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How to Leave a Job

I've been thinking a lot about the unwritten rules of leaving a job (not because I am leaving, but because I know a number of colleagues and former students who are leaving or have left good programs in the last couple of years). I think a lot of us aren't really great at leaving, especially when we feel a strong connection to the job. The more growth that your program had under your direction, the harder it is to leave, I think.
 
I believe that it is critical to your singers' future success that you not leave passively. The outgoing director must prepare his choir for the new person, and take active steps toward helping them transition. This will help the incoming person transition more smoothly, and ultimately will help to protect the singers and the program that you spent so much time and energy building. So, some guidlines:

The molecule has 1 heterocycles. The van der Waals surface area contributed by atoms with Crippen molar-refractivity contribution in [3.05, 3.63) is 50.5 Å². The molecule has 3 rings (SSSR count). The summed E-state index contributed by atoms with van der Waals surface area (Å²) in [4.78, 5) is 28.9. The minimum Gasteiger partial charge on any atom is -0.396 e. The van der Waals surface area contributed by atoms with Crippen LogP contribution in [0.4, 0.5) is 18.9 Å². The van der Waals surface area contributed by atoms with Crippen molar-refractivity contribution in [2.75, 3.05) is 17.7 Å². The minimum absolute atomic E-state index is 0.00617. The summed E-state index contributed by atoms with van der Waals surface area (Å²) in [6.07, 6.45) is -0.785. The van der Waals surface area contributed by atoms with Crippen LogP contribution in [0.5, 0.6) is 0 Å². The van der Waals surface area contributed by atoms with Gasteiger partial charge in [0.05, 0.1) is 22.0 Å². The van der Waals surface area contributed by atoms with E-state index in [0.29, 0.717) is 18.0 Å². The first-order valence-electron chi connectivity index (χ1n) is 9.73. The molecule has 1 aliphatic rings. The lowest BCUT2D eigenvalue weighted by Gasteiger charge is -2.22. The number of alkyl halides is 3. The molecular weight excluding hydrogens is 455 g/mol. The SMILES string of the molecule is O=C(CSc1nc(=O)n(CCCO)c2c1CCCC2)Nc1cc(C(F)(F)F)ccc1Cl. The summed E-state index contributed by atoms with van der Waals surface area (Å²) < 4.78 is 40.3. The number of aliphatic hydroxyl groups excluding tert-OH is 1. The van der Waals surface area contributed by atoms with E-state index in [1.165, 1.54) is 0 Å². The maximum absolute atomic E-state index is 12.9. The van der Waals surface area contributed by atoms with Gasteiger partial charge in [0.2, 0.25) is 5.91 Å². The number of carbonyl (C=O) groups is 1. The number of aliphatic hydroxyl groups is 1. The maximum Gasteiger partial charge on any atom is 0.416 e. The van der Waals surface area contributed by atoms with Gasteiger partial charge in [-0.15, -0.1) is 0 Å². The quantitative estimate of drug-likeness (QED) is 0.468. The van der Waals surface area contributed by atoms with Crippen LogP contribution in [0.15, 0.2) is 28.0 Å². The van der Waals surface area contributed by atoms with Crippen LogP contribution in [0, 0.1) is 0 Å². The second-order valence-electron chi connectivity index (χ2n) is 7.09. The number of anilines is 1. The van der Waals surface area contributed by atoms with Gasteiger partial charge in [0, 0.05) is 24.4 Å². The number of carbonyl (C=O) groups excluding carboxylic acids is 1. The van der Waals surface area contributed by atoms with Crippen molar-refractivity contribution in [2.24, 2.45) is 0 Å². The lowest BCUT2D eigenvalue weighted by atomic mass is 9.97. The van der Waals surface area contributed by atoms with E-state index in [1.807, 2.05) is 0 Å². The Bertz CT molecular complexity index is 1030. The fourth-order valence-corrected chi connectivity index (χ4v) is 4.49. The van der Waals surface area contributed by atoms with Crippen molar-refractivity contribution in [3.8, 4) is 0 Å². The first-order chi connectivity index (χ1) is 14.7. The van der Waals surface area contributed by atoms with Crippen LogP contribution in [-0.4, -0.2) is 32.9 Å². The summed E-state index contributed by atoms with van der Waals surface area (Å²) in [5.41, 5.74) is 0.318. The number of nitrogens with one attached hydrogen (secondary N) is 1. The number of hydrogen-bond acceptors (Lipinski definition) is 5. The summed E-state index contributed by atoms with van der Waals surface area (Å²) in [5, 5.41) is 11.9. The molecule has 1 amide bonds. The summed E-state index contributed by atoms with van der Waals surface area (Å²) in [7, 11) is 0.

1. Never go back! (Well, not really never)
    1. Stay away from the school, the kids, the ensemble for a good long time. High school, and minimum of 3 years before you can go back. Middle school is 2 years.
    2. College should be the longest, because the kids you recruited when they were seniors will come and you won't be there, and that is a thing. 4-5 years.
    3. Don't stay connected on Facebook. I don't know the ins and outs of Facebook too well, but it's just another way of staying connected, and that will only harm the current situation.
  2. Actively prepare your kids for someone new.
    1. ​People are different with different styles and values. The new person will inevitably value something different than you do. Push the singers to be open, and to be open to the difference all year.
    2. Teach them maturity and leadership: “Give the new person a chance,” and “help them be good at this new job.”